Critical receptionEdit

The film received generally positive reviews from critics.[24] Roger Ebert gave the film four stars, calling the first half "a funny, satirical, and sometimes sad study of the community and its people," and adding the film then turns into "masked sexual horror".[25] Vincent Canby, writing for The New York Times, called 3 Women a "funny, moving" film, and Millie "one of the most memorable characterizations Mr. Altman has ever given us," giving credit to Duvall as well.[20] Molly Haskell, in New York, ranked the film as the second best of the year, describing it as "ambitious, pretentious, gentle, goofy and mesmerizing".[26] Texas Monthly critics Marie Brenner and Jesse Kornbluth stated Altman had a likely desire to be the "American Bergman," calling 3 Women "an attempt at equaling Bergman's Persona".[27] Brenner and Kornbluth credited Duvall for an "extraordinary performance," but lamented the second-half shedding a documentary style.[28] Charles Champlin of the Los Angeles Times wrote, "It needed no proving, but on the evidence of his '3 Women,' Robert Altman is identifiable anew as one of the most fluent, imaginative, individual and magical film-makers working here or anywhere else."[29] Gene Siskel gave the film two-and-a-half out of four stars, saying he still didn't understand it after seeing it twice. "The ultimate meaning of 'Three Women' may be known only to writer-director Altman," Siskel wrote. "After all, it was his dream. I didn't find enough threads of sanity to keep me interested in the film's final sequences."[30]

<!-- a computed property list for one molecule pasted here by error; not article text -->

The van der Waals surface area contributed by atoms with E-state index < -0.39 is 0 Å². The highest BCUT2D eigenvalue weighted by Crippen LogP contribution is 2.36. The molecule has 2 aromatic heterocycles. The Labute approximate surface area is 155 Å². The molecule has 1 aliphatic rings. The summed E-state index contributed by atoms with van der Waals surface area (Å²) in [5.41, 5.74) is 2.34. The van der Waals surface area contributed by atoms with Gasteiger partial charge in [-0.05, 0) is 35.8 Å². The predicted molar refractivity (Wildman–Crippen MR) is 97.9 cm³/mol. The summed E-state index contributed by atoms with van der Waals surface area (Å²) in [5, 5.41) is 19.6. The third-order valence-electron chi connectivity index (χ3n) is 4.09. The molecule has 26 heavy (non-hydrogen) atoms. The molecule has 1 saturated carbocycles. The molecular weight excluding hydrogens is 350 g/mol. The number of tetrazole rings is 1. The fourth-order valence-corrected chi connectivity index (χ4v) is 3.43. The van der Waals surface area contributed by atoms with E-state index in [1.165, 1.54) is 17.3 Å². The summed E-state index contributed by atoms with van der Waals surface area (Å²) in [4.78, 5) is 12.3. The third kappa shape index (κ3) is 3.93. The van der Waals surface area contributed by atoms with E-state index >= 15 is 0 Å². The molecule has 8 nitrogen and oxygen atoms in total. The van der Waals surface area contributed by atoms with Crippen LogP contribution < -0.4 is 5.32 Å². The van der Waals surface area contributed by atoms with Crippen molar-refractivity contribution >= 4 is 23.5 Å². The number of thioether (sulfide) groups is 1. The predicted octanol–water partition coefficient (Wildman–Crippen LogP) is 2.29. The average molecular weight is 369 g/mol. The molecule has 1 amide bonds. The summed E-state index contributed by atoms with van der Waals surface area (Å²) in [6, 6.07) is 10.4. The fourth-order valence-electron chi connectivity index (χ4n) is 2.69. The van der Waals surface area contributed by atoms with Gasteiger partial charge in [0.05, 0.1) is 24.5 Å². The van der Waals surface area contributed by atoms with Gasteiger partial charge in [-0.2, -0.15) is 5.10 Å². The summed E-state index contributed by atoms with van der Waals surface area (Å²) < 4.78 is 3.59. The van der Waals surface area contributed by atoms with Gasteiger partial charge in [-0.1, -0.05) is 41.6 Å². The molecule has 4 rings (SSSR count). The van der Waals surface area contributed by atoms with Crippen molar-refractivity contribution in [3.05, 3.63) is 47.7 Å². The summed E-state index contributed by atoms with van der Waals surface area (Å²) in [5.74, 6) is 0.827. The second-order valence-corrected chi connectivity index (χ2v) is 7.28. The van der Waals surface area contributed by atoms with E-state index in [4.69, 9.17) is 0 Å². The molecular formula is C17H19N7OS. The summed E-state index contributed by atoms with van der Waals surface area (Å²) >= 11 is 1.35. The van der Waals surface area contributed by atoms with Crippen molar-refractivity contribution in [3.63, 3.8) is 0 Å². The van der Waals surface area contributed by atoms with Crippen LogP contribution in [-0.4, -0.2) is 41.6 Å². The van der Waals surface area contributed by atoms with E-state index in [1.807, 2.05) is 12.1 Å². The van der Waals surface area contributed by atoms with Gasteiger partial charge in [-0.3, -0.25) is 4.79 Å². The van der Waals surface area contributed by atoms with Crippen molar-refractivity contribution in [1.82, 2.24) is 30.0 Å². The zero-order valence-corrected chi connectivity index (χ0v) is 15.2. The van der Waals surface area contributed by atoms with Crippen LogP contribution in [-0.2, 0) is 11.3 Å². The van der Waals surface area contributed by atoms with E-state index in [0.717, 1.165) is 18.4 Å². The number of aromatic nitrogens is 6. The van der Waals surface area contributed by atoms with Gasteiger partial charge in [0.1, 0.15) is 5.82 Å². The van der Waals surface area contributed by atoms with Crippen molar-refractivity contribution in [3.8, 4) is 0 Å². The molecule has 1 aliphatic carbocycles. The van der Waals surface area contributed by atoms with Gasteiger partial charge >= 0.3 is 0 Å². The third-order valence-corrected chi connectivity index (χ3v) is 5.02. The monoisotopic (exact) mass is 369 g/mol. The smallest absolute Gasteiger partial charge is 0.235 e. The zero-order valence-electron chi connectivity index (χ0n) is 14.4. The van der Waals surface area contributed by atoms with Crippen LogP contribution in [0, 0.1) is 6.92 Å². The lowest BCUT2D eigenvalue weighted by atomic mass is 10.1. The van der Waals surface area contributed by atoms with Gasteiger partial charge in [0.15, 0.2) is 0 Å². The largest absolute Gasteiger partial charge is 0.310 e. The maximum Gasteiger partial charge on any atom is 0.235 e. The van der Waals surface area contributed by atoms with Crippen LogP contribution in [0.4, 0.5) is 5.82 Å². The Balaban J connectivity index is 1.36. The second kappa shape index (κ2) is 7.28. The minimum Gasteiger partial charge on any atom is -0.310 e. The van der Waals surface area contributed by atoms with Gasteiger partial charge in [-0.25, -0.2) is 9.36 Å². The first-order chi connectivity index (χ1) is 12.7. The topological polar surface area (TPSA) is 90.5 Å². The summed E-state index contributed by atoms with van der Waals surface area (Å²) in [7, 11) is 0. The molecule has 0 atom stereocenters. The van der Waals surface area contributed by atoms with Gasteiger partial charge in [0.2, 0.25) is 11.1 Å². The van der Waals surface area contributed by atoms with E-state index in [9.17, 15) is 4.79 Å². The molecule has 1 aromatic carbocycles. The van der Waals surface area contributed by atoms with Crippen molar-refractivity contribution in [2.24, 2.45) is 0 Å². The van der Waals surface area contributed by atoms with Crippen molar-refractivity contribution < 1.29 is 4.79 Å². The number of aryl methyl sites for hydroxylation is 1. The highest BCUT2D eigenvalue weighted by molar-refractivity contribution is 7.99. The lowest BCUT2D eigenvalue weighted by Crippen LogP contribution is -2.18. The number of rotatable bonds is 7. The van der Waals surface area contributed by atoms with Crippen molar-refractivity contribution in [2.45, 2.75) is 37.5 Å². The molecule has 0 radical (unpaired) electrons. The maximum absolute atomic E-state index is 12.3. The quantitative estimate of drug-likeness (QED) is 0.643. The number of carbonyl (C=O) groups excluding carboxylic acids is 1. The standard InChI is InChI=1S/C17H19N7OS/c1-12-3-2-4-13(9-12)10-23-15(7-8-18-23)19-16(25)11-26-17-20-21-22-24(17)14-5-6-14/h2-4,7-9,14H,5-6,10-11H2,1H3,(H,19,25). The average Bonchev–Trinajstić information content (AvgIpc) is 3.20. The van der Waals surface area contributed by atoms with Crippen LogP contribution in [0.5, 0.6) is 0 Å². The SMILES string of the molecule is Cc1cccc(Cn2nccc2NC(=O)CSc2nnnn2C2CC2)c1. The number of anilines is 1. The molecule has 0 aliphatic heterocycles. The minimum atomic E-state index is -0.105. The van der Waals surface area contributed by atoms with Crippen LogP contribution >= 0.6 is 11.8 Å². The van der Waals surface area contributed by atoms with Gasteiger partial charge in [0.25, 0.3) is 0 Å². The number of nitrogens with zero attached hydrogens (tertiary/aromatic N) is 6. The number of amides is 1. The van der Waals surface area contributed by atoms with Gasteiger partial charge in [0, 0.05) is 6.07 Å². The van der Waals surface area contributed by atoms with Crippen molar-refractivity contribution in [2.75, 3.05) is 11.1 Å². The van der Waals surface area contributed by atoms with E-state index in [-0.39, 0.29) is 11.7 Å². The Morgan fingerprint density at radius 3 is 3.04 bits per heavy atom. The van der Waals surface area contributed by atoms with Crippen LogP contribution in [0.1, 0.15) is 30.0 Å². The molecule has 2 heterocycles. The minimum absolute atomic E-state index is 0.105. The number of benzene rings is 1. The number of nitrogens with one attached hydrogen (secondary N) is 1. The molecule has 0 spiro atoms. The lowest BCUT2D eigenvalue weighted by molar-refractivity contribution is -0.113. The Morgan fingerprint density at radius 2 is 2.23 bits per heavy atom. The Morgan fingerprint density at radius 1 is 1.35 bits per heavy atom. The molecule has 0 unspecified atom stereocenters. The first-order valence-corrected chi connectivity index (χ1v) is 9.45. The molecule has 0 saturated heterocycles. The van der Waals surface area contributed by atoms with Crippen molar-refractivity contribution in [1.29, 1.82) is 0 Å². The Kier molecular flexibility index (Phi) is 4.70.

Ebert added 3 Women to his Great Movies list in 2004, calling it "Robert Altman's 1977 masterpiece" and stating Duvall's expressions are "a study in unease".[4] Writing for The New Yorker, Michael Sragow remarked "In the Robert Altman canon, no picture is stranger—and more fascinating—than this 1977 phantasmagoria," adding it is "full of images so rich that they transcend its metaphoric structure," praising Duvall.[31] The film has a 94% approval rating on Rotten Tomatoes, based on 31 reviews.[32]


Award Date of ceremony Category Recipient(s) Result Ref(s)
BAFTA Awards 1978 Best Actress Shelley Duvall Nominated [33]
Cannes Film Festival May 13 – 27, 1977 Best Actress Won [34]
Los Angeles Film Critics Association December 19, 1977 Best Actress Won [4]
New York Film Critics Circle January 29, 1978 Best Supporting Actress Sissy Spacek Won [4]


  1. ^ Kilday, Gregg (September 8, 1976). "A Dream Movie From Altman". Los Angeles Times. p. E10.
  2. ^ a b Altman 2000, p. 194.
  3. ^ a b c d Sterritt, David (2004). "3 Women: Dream Project". The Criterion Collection. Retrieved 21 November 2016.
  4. ^ a b c d Ebert, Roger (26 September 2004). "3 Women". Rogerebert.com. Retrieved 19 November 2016.
  5. ^ Armstrong 2011, p. 10.
  6. ^ a b Gabbard & Gabbard 1999, p. 223.
  7. ^ McElhaney 2015, p. 154.
  8. ^ Altman, Robert (2004). Robert Altman's 3 Women (DVD). The Criterion Collection.
  9. ^ Niemi 2016.
  10. ^ McElhaney 2015, p. 151.
  11. ^ Zuckoff 2010, pp. 321-322.
  12. ^ Mazur 2011, pp. 13.
  13. ^ Gabbard & Gabbard 1999, pp. 223-224.